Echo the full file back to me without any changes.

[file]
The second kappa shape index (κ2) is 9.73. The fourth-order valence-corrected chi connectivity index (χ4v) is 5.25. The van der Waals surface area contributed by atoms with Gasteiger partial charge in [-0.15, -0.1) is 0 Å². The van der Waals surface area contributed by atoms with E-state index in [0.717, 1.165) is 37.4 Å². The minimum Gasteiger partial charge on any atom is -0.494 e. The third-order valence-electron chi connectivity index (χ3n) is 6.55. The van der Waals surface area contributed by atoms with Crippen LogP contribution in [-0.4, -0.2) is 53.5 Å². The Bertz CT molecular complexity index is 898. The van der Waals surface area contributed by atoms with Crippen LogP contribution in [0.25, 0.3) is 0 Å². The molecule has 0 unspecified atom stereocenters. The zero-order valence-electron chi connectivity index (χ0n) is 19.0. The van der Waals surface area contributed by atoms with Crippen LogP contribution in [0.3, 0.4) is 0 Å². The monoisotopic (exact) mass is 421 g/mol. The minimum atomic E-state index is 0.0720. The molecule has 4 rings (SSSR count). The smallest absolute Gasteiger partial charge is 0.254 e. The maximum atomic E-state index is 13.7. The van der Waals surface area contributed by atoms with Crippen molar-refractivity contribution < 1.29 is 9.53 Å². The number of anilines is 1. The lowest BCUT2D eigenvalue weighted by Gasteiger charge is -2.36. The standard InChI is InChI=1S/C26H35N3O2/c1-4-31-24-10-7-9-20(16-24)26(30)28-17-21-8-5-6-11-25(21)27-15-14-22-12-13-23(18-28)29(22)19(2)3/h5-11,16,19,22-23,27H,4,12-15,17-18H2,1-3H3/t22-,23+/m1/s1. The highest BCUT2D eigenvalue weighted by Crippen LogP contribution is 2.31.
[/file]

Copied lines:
The second kappa shape index (κ2) is 9.73. The fourth-order valence-corrected chi connectivity index (χ4v) is 5.25. The van der Waals surface area contributed by atoms with Gasteiger partial charge in [-0.15, -0.1) is 0 Å². The van der Waals surface area contributed by atoms with E-state index in [0.717, 1.165) is 37.4 Å². The minimum Gasteiger partial charge on any atom is -0.494 e. The third-order valence-electron chi connectivity index (χ3n) is 6.55. The van der Waals surface area contributed by atoms with Crippen LogP contribution in [-0.4, -0.2) is 53.5 Å². The Bertz CT molecular complexity index is 898. The van der Waals surface area contributed by atoms with Crippen LogP contribution in [0.25, 0.3) is 0 Å². The molecule has 0 unspecified atom stereocenters. The zero-order valence-electron chi connectivity index (χ0n) is 19.0. The van der Waals surface area contributed by atoms with Crippen LogP contribution in [0.3, 0.4) is 0 Å². The monoisotopic (exact) mass is 421 g/mol. The minimum atomic E-state index is 0.0720. The molecule has 4 rings (SSSR count). The smallest absolute Gasteiger partial charge is 0.254 e. The maximum atomic E-state index is 13.7. The van der Waals surface area contributed by atoms with Crippen molar-refractivity contribution < 1.29 is 9.53 Å². The number of anilines is 1. The lowest BCUT2D eigenvalue weighted by Gasteiger charge is -2.36. The standard InChI is InChI=1S/C26H35N3O2/c1-4-31-24-10-7-9-20(16-24)26(30)28-17-21-8-5-6-11-25(21)27-15-14-22-12-13-23(18-28)29(22)19(2)3/h5-11,16,19,22-23,27H,4,12-15,17-18H2,1-3H3/t22-,23+/m1/s1. The highest BCUT2D eigenvalue weighted by Crippen LogP contribution is 2.31.